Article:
Actually, when the position of satellite and its orbit is not properly fixed, then there may crash happen between two satellites. In order for a satellite to go into orbit around the earth, it must have some forward motion. When a satellite is launched, it is given both vertical and forward motion. Forward motion produces inertia, which tends to keep the satellite moving in a straight line. Gravity tends to pull the satellite towards the earth. The inertia of the satellite is equalized by the earth’s gravitational pull. The satellite constantly changes its direction from a straight line to a curved line to rotate about the earth.

To say, NASA and other U.S. and international organizations keep track of satellites in space. Collisions are rare because when a satellite is launched, it is placed into an orbit designed to avoid other satellites. But orbits can change over time. And the chances of a crash increase as more and more satellites are launched into space. In February 2009, two communications satellites - one American and one Russian - collided in space. This, however, is believed to be the first time two man-made satellites have collided accidentally. This is the major reason, that is, the orbit positioning for satellites need to be properly fixed. For such a thing, a special kind of graph say planar graph is applied. Specifically Fuzzy planar graph is used to determine the orbit positioning for satellites.

**V. INTER- SATELLITE COMMUNICATION**

The communication between the satellites is defined as the inter-satellite communication. This is possible by the inter-satellite links.

Inter-Satellite Links (ISLs) are intended to improve precision of orbit determination and satellite clock estimation. The ISLs provide a precise pseudorange measurements between satellites in a specific constellation.Inter-Satellite Links (ISLs) are considered to be a fundamental component of future Global Navigation Satellite Systems (GNSS) to improve the positioning accuracy and orbit determination. ISLs provide precise pseudorange measurements between satellites in a specific constellation. The combination of ISL and GNSS measurements is one of the key requirements for improving orbit determination.

Connections between satellites(Fig.6) can be used to transfer information, which might shorten the ephemeris update interval and improve navigation (Gong et al. 2019). One of the advantages of the ISL system is the potential to establish links outside of the atmosphere, and thus the ISL measurements are not affected by atmospheric delays and they are also less impacted by multipath and interference than GNSS measurements. It has also been suggested that satellites could determine their orbit autonomously by processing ISL measurements. Therefore, ISLs could make a great contribution to onboard processing and represent a step towards fully autonomous constellations in the future.

The concept of ISL exploitation was first proposed to support autonomous satellite navigation in Global Positioning System (GPS). It provided a possibility for satellites to self-navigate by using data exchanged with other satellites (Ananda et al. 1990; Huang et al. 2019; Sun et al. 2018; Tang et al. 2018; Xu et al. 2012; Zhou et al. 2018). GPS started introducing technology similar to ISLs in 1997 and used an ultra-high frequency (UHF) with Time Division Multiple Access (TDMA) scheme in Block IIR series. The current plans about the ISLs in next-generation GPS blocks are not publicly known.

At present, the BeiDou Navigation Satellite System (BDS) is the most advanced system to introduce ISLs. Since March 2015, new generation satellites have been launched to validate, among others, the ISL system. All in-orbit BDS-3 operational satellites are equipped with ISLs. The ISL payload enables observation of other satellites and ground stations with Ka-band single frequency pseudorange measurements. However, even with additional ISL measurements, the constellation is still affected by external environmental and technological effects. Observations to anchor stations, described as Ground-Satellite Links (GSLs), use the same communication and measurement system as ISLs.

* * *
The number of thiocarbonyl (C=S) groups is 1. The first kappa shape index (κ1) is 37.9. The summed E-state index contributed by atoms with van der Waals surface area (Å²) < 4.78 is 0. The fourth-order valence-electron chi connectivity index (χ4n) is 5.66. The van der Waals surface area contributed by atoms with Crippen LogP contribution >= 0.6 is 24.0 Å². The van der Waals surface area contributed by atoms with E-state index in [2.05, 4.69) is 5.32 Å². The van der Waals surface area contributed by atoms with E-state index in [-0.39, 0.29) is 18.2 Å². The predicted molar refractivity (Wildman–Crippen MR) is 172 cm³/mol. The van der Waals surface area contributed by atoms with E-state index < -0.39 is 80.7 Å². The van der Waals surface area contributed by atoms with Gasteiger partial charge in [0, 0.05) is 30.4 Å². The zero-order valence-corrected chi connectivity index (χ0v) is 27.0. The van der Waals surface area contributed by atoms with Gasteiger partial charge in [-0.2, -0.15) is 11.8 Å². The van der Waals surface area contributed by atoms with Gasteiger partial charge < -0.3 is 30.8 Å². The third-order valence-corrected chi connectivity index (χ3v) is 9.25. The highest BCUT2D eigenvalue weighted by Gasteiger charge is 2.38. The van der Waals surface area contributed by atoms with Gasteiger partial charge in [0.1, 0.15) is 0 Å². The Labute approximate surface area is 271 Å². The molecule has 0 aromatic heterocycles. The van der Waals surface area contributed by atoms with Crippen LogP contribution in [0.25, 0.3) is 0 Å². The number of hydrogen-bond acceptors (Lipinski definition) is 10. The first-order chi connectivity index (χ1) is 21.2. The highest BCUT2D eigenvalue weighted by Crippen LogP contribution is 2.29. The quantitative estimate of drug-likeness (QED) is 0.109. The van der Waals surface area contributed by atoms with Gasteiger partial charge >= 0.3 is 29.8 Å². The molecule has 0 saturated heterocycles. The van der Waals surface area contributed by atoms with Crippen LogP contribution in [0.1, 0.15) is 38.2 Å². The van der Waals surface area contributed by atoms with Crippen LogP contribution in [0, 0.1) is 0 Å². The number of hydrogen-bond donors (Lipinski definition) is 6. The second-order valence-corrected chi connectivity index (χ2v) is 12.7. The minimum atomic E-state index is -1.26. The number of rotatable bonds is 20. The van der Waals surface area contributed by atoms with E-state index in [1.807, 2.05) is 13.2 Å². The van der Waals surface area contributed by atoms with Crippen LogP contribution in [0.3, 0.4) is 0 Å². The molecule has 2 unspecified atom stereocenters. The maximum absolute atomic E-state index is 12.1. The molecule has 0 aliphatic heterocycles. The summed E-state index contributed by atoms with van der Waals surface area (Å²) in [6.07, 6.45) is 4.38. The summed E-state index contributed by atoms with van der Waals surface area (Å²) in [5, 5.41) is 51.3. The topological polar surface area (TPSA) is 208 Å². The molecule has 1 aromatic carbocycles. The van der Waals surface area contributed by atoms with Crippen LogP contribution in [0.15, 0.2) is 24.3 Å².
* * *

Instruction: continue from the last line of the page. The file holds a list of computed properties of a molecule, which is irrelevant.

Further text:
**VI. FUZZY PLANAR GRAPH REPRESENTATION OF SATELLITE COMMUNICATION**

In the representation of the graph, the satellites are considered as the vertices and the path that connect the satellites are considered here as edges.

When inter-satellite communication is considered, it may be either planar or non-planar.

- If it is planar then the satellite orbit positioning is fixed to the respective orbit.
- If it is non-planar then the satellite orbit positioning is changed to another position and again it is checked either it is planar or non-planar.

The inter satellite communication graph must be planar, because in non-planar graph the edges will intersect one another, which may leads to the miscommunication. Thus, it is necessary to check whether the communication is planar or non-planar, before positioning the orbit for a satellite.

In this paper, we have discussed about the basics of fuzzy planar graph and satellite positioning. Also, in this study, we explored the possible behaviour of the estimation process based on GNSS observations combined with ISL measurements. However, Planarity is important in inter-satellite communication, which helps in the positioning of an orbit for the satellite. So fuzzy planar graph is an important topic for these positioning. In this paper, fuzzy planar graph for positioning the satellite’s orbit is described.

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Copyright © 2022 Naveen L, Uma N, Harsavarthini K R. This is an open access article distributed under the Creative Commons Attribution License, which permits unrestricted use, distribution, and reproduction in any medium, provided the original work is properly cited.

Authors : Naveen L

Paper Id : IJRASET47655

Publish Date : 2022-11-23

ISSN : 2321-9653

Publisher Name : IJRASET

DOI Link : Click Here